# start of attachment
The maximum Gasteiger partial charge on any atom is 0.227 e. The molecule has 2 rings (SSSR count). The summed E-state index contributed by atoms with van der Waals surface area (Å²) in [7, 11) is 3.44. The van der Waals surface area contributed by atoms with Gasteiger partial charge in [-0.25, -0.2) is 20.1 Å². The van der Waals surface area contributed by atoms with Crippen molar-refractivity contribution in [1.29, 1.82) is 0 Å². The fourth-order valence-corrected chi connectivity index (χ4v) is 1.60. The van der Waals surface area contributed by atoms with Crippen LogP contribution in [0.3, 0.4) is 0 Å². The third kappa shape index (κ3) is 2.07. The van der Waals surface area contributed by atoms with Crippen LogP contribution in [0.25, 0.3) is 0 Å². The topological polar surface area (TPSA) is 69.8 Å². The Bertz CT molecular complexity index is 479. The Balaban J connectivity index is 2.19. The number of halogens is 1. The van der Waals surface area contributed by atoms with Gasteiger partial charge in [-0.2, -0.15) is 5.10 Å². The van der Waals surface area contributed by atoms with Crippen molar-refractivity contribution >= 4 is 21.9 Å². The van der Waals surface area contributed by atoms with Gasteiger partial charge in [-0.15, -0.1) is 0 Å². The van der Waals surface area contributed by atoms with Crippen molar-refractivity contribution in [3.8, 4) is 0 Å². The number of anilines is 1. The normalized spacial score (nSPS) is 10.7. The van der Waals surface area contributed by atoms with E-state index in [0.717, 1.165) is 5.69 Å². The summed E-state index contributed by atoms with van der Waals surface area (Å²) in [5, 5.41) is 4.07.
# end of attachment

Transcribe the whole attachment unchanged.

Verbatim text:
The maximum Gasteiger partial charge on any atom is 0.227 e. The molecule has 2 rings (SSSR count). The summed E-state index contributed by atoms with van der Waals surface area (Å²) in [7, 11) is 3.44. The van der Waals surface area contributed by atoms with Gasteiger partial charge in [-0.25, -0.2) is 20.1 Å². The van der Waals surface area contributed by atoms with Crippen molar-refractivity contribution in [1.29, 1.82) is 0 Å². The fourth-order valence-corrected chi connectivity index (χ4v) is 1.60. The van der Waals surface area contributed by atoms with Crippen LogP contribution in [0.3, 0.4) is 0 Å². The third kappa shape index (κ3) is 2.07. The van der Waals surface area contributed by atoms with Crippen LogP contribution in [0.25, 0.3) is 0 Å². The topological polar surface area (TPSA) is 69.8 Å². The Bertz CT molecular complexity index is 479. The Balaban J connectivity index is 2.19. The number of halogens is 1. The van der Waals surface area contributed by atoms with Gasteiger partial charge in [-0.2, -0.15) is 5.10 Å². The van der Waals surface area contributed by atoms with Crippen molar-refractivity contribution >= 4 is 21.9 Å². The van der Waals surface area contributed by atoms with Gasteiger partial charge in [-0.15, -0.1) is 0 Å². The van der Waals surface area contributed by atoms with Crippen molar-refractivity contribution in [3.8, 4) is 0 Å². The number of anilines is 1. The normalized spacial score (nSPS) is 10.7. The van der Waals surface area contributed by atoms with E-state index in [0.717, 1.165) is 5.69 Å². The summed E-state index contributed by atoms with van der Waals surface area (Å²) in [5, 5.41) is 4.07.